“Time, time, time, see what’s become of me,” sang Simon and Garfunkel. Our concern with time is an interesting aspect of civilization. Here are some random thoughts.
The secular order of time has been greatly disrupted by the virus. School and popular holidays like Halloween and Thanksgiving have been canceled or curtailed. It’s a major loss for sports fans, I think, that they can’t share (in person or vicariously) with thousands of others who normally attend major sporting events.
What are we measuring when we measure time? That’s not at all clear. We have included time as a factor in physical calculations since the time of Galileo (speed defined as change in position divided by change in time) and of course time plays an enigmatic role in relativistic physics. But the fact that we can manipulate time quantities mathematically does not necessarily show that time is “real” in some relevant sense.
The philosopher Immanuel Kant suggested that time (and space) are unavoidable forms of consciousness. That is, that we can’t have experience of objects or events unless we order them in space and time. Whether or not time exists in the “real” world, independent of our consciousness was, for Kant, unknowable. Thus for Kant it would not be proper to ask “What is time?” Time is not a thing in the world that we can study, our experience of objects and events in space and time is a precondition for any study or analysis.
The Chinese and Persians kept careful records of astronomical events and saw patterns that played out over periods longer than a normal lifetime. We just had one of those, a conjunction of Jupiter and Venus that reportedly happens only every 800 years or so. Something like this may have been the basis for the “star of Bethlehem” story. It must have puzzled the ancient astronomers: why should there be such long-term regularities? The rise and set of the sun makes sense: it defines our day and separates sleep and rest. The phases of the moon make sense: they define our seasons and our agricultural activities. But what utility do we get from an astronomical cycle that takes hundreds of years to complete? What message are the heavens trying to convey? And what about those comets?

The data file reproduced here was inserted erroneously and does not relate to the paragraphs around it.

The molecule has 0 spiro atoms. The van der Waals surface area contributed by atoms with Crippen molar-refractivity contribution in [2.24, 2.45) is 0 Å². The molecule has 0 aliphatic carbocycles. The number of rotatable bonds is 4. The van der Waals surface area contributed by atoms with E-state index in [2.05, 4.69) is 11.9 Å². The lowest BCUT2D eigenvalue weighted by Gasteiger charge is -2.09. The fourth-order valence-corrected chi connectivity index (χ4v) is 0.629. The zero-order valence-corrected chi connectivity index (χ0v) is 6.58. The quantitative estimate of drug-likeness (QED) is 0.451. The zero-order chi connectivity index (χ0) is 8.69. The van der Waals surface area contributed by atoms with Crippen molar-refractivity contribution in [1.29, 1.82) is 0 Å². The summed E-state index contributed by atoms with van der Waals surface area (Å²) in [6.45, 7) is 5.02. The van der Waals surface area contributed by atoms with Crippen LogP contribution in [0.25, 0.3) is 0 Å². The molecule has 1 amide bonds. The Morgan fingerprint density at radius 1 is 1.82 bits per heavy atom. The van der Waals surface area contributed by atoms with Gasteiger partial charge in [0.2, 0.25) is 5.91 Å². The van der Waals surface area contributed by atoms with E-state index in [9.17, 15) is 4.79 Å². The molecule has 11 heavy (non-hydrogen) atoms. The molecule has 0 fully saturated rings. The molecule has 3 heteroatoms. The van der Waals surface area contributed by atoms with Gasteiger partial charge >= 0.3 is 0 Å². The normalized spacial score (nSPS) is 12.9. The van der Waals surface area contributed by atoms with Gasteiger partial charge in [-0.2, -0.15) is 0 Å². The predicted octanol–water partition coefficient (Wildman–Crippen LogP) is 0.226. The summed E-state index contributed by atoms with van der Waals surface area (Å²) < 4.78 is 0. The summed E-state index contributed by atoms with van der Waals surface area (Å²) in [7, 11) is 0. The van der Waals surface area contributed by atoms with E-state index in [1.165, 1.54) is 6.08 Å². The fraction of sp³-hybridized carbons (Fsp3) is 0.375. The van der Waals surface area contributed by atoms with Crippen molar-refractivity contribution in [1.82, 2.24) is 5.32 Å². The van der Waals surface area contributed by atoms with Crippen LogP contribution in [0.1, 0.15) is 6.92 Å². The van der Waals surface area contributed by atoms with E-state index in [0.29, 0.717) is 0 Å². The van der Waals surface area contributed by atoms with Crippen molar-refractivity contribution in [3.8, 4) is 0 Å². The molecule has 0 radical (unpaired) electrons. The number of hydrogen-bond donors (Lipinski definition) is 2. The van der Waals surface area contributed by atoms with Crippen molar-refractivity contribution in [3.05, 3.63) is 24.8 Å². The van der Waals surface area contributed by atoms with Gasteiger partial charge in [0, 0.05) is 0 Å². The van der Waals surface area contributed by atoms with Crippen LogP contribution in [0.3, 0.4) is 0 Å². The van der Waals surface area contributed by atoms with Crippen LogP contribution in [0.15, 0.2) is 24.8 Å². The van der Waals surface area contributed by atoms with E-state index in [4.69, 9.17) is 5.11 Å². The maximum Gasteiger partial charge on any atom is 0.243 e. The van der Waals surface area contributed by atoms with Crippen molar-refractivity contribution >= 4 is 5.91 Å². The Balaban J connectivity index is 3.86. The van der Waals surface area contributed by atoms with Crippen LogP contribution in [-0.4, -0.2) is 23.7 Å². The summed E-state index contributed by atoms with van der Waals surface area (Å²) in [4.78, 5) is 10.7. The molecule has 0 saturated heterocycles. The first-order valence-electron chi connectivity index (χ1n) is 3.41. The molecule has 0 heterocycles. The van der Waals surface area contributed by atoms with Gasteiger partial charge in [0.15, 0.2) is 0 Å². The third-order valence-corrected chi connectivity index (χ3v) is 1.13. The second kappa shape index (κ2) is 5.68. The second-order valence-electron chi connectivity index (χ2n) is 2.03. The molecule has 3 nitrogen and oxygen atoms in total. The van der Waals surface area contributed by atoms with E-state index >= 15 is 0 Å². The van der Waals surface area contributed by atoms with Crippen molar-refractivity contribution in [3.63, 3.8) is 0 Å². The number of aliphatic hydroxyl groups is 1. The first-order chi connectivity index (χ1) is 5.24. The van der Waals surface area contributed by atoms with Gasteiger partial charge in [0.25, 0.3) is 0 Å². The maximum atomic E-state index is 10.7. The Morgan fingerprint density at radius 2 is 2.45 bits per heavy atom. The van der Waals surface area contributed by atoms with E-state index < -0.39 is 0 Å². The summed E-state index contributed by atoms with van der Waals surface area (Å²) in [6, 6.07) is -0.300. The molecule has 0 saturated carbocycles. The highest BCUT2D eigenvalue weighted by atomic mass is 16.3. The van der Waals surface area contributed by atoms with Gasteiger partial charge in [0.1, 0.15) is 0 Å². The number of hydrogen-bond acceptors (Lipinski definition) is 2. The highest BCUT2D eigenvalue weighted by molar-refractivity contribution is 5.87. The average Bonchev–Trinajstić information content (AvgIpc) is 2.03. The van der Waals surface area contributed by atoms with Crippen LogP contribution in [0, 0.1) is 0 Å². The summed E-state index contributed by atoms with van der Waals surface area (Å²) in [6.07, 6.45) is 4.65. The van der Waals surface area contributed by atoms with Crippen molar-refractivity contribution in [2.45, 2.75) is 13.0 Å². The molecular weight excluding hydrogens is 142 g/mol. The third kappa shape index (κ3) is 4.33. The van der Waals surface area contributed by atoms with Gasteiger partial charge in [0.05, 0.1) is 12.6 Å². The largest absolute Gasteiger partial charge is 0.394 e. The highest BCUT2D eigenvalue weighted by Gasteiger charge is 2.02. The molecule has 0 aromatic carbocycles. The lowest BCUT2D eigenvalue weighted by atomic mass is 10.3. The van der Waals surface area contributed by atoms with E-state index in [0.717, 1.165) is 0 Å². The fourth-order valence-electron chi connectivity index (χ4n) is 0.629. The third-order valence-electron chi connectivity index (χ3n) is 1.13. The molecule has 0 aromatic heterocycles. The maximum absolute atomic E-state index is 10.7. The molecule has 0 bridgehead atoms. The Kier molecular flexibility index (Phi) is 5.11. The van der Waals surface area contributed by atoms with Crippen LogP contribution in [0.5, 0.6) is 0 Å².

We are in one of the most active parts of the Church year. We have finished Advent and are into Christmas (five gold rings and all), with Epiphany and then Lent to come. This contrasts with the long stretch of “ordinary time” we have had since Pentecost. It is comforting to know that many Christians around the world are following along in the same general pattern of observance, whether they are allowed to gather in person or not.
The end of one (secular) year and the beginning of another, New Year’s Day, has a curious importance in our culture. There are business reasons to get certain deals done by the end of the year, but the idea that New Year’s provides a “fresh start” so that we can make new “resolutions” is a strange one, particularly given the failure of nearly all such resolution. In Christianity, of course, every day is an opportunity for a new beginning.
— Karl Oles